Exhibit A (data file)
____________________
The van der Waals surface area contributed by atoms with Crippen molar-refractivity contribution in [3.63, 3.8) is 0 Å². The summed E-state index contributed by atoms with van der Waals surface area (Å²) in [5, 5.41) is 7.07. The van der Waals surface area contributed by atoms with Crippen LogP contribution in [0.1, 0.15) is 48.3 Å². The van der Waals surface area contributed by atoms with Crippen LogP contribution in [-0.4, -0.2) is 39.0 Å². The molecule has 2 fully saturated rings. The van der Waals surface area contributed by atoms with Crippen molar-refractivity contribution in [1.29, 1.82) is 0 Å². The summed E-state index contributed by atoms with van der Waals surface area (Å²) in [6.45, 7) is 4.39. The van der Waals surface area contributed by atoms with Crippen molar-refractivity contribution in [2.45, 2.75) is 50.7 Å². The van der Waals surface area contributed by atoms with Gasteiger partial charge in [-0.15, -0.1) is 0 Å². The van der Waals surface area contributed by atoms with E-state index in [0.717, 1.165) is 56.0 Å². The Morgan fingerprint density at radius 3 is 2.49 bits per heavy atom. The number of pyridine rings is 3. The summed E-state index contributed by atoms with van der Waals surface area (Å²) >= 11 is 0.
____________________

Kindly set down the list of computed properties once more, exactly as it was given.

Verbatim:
The van der Waals surface area contributed by atoms with Crippen molar-refractivity contribution in [3.63, 3.8) is 0 Å². The summed E-state index contributed by atoms with van der Waals surface area (Å²) in [5, 5.41) is 7.07. The van der Waals surface area contributed by atoms with Crippen LogP contribution in [0.1, 0.15) is 48.3 Å². The van der Waals surface area contributed by atoms with Crippen LogP contribution in [-0.4, -0.2) is 39.0 Å². The molecule has 2 fully saturated rings. The van der Waals surface area contributed by atoms with Crippen molar-refractivity contribution in [1.29, 1.82) is 0 Å². The summed E-state index contributed by atoms with van der Waals surface area (Å²) in [6.45, 7) is 4.39. The van der Waals surface area contributed by atoms with Crippen molar-refractivity contribution in [2.45, 2.75) is 50.7 Å². The van der Waals surface area contributed by atoms with Gasteiger partial charge in [-0.15, -0.1) is 0 Å². The van der Waals surface area contributed by atoms with E-state index in [0.717, 1.165) is 56.0 Å². The Morgan fingerprint density at radius 3 is 2.49 bits per heavy atom. The number of pyridine rings is 3. The summed E-state index contributed by atoms with van der Waals surface area (Å²) >= 11 is 0.